initctl unable to communicate with init
judge.packham at gmail.com
Mon May 3 21:02:37 BST 2010
On Mon, May 3, 2010 at 12:48 PM, Kees Jongenburger
<kees.jongenburger at gmail.com> wrote:
> Hello Chris,
> On Mon, May 3, 2010 at 6:57 PM, Chris Packham <judge.packham at gmail.com> wrote:
>> We've been using upstart in our embedded products for some time now
>> (we're using upstart 0.5.1). I'm in the process of porting our
>> software to a new hardware platform and I'm running into a problem
>> thats got me stumped.
>> Our first init script mounts the file systems and then uses "initctl
>> reload" to reload the upstart config from the on-flash upstart config.
>> The problem is that "initctl reload" just hangs waiting forever. As
>> far as I've been able to debug so far it seems to be in the dbus
>> message dispatch which should have sent the message to init. I think
>> its waiting for a response it never sees, I also think init never got
>> the message.
> Are you using a initramfs? who mounts the required file system for
> upstart to work?
It is an initramfs (squashfs) mounted by the kernel/bootloader.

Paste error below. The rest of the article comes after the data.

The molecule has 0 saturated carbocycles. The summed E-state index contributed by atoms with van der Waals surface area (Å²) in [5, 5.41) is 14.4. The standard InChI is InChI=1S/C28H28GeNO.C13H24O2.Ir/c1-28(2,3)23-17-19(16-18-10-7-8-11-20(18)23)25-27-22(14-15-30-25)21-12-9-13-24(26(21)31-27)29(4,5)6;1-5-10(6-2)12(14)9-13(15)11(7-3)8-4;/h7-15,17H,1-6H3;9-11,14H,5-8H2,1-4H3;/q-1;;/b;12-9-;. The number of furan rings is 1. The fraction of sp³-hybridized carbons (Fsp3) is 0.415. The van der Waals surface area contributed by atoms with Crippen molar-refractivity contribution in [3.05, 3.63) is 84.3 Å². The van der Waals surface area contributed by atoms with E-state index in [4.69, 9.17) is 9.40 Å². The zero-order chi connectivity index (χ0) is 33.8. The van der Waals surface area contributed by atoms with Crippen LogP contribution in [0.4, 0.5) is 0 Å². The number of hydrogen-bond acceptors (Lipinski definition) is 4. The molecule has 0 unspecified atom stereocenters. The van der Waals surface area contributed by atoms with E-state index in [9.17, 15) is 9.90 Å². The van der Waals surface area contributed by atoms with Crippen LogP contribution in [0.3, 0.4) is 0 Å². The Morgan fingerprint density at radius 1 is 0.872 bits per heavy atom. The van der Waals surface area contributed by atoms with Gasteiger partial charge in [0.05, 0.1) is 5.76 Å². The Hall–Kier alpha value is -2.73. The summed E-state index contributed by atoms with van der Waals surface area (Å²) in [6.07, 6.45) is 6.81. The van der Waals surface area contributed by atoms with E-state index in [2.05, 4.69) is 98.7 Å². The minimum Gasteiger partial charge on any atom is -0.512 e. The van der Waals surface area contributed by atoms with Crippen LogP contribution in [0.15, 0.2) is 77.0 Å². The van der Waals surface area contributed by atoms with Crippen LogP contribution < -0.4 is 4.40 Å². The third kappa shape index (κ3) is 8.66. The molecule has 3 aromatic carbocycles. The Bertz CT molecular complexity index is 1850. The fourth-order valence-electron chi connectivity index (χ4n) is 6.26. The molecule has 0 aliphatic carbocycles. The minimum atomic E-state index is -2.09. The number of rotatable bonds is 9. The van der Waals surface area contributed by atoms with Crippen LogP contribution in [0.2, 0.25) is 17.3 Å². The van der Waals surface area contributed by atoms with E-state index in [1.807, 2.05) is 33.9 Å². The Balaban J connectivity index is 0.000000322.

> try replacing upstart by a shell script and once you have a shell
> exec /sbin/init with extra debugging.
I'm already running with #define DEBUG in init/main.c and init=/bin/sh
so I can start init after getting a shell. I might just add -DDEBUG to
configure and see what else I get.
> Double check your kernel configuration to have networking and sockets enabled.
grep -e 'CONFIG_\(NET\|INET\|UNIX\)=' .config
>> I've run the same code on one of our existing platforms and that
>> starts up normally so I'm thinking its a toolchain/kenrel setup issue
>> but the only differences I can see in that area are the things that
>> _are_ different.
> Your hardware might also be different causing a different events to happen
> in a different order (for example a tmpfs to be mounted over the place
> where upstart has it's unix socket waiting).
Hmm hadn't thought of that. One of the first things the script does is
mount tmpfs, procfs and sysfs. I might take that out and do it
manually as an experiment.
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